My upcoming release started its life with the abysmal working title of Helen Incriminates Herself.
It's an accurate summary of the premise for the story (amateur sleuth who tries to prove she DID kill someone, instead of trying to prove she didn't do it), but not exactly catchy. It's more a function of my analytical, legal brain than my storytelling brain.
When it came time to send out queries, where every word matters and needs to be catchy, I had a brilliant inspiration. The protagonist, Helen, is a tad cranky (with good reason), and she's got a nurse who really annoys her (and who subsequently ends up dead). I got to thinking that Helen was nursing a grudge against the nurse, and voila! a title was born: Nursing A Grudge.
Catchy and representative of the story, so we were all set to go with it.
And then came disaster.
It's not uncommon for multiple books to share the same title, but it can get confusing if they share other features that make them difficult to differentiate, like genre and date of release. Generally, it's best if the title hasn't been used in the last year or two, and if the books are in different genres.
At the moment, there are three books on Amazon with this title. One looks to be a legal thriller released in September of last year, another is a traditional mystery released in 2012, and then there's a cozy mystery, released just a few months ago.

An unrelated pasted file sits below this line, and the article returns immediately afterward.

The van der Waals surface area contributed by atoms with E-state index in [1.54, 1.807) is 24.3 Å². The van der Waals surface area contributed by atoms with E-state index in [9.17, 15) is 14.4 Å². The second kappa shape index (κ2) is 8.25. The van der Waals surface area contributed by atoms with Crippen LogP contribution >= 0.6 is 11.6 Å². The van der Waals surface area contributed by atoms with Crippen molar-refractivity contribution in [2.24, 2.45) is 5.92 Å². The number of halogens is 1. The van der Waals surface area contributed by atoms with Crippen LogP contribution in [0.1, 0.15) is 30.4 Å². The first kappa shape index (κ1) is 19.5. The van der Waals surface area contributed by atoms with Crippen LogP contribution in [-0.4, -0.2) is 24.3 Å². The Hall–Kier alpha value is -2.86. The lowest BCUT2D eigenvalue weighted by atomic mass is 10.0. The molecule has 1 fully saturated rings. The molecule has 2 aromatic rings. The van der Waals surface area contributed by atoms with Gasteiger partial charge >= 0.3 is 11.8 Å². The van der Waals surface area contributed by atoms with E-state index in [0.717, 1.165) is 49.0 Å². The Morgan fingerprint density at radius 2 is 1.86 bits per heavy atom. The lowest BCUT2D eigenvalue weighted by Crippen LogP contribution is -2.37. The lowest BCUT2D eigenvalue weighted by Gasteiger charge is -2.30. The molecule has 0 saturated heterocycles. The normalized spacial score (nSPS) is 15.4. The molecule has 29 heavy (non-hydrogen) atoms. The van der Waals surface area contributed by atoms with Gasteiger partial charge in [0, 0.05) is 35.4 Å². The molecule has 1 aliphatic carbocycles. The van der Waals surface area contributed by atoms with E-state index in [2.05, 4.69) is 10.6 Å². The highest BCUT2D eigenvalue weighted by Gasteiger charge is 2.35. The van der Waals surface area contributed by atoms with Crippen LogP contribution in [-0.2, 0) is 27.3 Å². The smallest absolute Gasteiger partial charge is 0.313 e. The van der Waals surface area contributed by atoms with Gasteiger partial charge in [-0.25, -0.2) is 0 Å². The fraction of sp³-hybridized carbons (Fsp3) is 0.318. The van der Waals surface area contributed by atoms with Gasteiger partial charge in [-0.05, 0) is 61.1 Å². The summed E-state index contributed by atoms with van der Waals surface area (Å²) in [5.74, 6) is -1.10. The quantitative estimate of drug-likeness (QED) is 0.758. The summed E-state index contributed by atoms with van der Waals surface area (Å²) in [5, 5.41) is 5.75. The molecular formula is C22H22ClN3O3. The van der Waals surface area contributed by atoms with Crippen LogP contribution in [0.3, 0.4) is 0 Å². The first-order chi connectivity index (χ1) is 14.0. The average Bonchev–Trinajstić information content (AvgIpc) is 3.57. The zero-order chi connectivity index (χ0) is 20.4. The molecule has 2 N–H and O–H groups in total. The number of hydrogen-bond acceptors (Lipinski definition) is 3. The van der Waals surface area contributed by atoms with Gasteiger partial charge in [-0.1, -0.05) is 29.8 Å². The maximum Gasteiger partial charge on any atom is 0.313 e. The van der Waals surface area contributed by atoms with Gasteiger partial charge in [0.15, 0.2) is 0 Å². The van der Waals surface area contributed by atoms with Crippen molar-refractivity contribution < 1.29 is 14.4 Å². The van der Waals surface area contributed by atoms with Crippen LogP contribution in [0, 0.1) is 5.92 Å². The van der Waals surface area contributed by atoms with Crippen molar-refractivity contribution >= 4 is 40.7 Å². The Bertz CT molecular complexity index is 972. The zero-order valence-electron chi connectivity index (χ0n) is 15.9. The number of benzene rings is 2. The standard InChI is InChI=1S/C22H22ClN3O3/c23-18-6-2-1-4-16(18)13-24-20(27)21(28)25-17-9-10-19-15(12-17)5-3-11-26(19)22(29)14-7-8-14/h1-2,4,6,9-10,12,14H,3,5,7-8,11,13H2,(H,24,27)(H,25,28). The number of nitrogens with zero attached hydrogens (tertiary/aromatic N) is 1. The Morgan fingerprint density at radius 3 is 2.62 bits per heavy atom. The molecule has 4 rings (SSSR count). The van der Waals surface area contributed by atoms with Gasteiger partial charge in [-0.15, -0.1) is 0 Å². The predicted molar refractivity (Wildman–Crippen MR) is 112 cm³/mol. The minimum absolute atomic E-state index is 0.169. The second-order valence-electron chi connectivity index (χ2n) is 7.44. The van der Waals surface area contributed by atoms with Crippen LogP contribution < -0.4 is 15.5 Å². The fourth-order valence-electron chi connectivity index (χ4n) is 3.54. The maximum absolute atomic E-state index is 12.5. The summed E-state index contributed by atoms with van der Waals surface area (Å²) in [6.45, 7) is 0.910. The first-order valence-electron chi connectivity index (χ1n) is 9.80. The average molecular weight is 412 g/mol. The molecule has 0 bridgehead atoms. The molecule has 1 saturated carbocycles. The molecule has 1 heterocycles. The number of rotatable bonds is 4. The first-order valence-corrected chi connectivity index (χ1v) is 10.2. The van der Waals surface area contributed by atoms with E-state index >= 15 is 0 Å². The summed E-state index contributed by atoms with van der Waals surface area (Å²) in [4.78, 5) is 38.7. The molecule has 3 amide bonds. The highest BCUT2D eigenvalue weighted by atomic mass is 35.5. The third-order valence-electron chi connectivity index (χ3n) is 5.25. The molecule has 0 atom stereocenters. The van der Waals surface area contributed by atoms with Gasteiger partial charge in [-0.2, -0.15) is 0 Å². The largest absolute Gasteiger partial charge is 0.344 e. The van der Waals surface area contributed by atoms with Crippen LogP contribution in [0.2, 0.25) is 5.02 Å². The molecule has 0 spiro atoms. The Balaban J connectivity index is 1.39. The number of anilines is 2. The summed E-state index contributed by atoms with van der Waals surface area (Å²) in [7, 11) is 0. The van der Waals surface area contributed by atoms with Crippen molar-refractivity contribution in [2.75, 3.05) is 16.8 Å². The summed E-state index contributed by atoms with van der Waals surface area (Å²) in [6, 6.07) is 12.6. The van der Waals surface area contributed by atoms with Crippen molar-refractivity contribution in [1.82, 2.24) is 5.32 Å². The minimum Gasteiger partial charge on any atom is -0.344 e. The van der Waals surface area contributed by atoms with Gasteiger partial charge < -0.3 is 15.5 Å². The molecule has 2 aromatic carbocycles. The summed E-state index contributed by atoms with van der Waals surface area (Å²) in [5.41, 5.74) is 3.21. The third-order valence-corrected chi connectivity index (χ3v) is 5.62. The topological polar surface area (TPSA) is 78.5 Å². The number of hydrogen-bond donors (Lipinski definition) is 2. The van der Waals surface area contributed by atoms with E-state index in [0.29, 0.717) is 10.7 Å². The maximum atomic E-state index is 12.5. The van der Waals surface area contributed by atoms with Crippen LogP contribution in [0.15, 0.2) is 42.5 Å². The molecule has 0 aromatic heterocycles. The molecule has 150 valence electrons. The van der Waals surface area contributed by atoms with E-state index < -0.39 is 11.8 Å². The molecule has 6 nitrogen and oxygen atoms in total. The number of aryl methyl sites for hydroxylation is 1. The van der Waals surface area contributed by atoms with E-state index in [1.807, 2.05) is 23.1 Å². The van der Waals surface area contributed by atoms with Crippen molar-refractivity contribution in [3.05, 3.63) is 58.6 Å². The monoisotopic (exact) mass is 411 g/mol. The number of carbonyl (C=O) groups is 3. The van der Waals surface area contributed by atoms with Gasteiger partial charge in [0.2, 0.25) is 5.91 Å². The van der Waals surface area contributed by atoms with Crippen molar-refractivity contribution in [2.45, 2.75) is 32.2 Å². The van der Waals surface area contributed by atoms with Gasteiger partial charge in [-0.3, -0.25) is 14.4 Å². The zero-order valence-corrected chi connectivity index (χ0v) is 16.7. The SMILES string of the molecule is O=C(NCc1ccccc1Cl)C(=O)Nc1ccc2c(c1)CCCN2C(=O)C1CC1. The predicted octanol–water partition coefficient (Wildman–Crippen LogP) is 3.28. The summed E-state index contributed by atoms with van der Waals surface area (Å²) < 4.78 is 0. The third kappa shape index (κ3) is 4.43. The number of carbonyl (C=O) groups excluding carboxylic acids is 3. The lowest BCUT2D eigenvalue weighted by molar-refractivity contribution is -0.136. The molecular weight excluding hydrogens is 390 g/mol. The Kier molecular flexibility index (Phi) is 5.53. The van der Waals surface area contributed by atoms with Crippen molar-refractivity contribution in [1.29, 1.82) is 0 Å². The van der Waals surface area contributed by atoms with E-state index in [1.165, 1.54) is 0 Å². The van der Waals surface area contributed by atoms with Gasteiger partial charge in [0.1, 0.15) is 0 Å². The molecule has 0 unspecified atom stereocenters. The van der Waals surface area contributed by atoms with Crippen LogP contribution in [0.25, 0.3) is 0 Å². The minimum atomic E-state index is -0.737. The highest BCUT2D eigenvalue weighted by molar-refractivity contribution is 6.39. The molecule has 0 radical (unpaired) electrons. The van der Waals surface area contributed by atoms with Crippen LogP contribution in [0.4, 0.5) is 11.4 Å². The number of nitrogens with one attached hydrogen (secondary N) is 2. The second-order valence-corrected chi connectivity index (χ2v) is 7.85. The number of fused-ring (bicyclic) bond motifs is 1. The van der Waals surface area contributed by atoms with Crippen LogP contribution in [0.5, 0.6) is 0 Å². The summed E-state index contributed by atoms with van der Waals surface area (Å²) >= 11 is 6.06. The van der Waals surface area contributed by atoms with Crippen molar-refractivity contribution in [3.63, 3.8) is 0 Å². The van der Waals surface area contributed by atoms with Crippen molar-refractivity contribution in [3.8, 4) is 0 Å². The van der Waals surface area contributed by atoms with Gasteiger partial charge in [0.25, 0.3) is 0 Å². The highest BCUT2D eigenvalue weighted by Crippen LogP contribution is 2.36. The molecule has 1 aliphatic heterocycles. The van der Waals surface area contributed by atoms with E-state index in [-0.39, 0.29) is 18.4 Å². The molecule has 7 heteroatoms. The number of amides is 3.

The last one rang the death knell for my using the title: same general timeframe for release, same genre, same SUBgenre, and even a similar style of cover (cartoony, rather than a picture or realistic painting).
There's just no easy way to distinguish the two books. I can't say "it's the one released this year," or "the one without any blood on the cover," or "the one that's lighthearted instead of grim." I'm more than happy to support my fellow authors, and I'm sure it's a great book, but I don't want to confuse my readers.
So, brainstorms happened. My faithful betas helped, even when I sent them after a red herring. For a while, I was obsessed with getting the word "pill" into the title, and came up with "A Pill A Day Keeps the Nurse Away." My publisher wisely vetoed that one, and the whole "pill" theme.
And finally we came up with the real title. I'm thinking it's kind of like the trope in fantasy novels, where everyone has a given name and a "real" name, and knowing the "real" name for someone (or something) can be powerful.
So, promise me you won't abuse the power, and I'll introduce you to the story formerly known as Helen Incriminates Herself, briefly referred to as Nursing A Grudge, and now openly celebrated as A Dose of Death.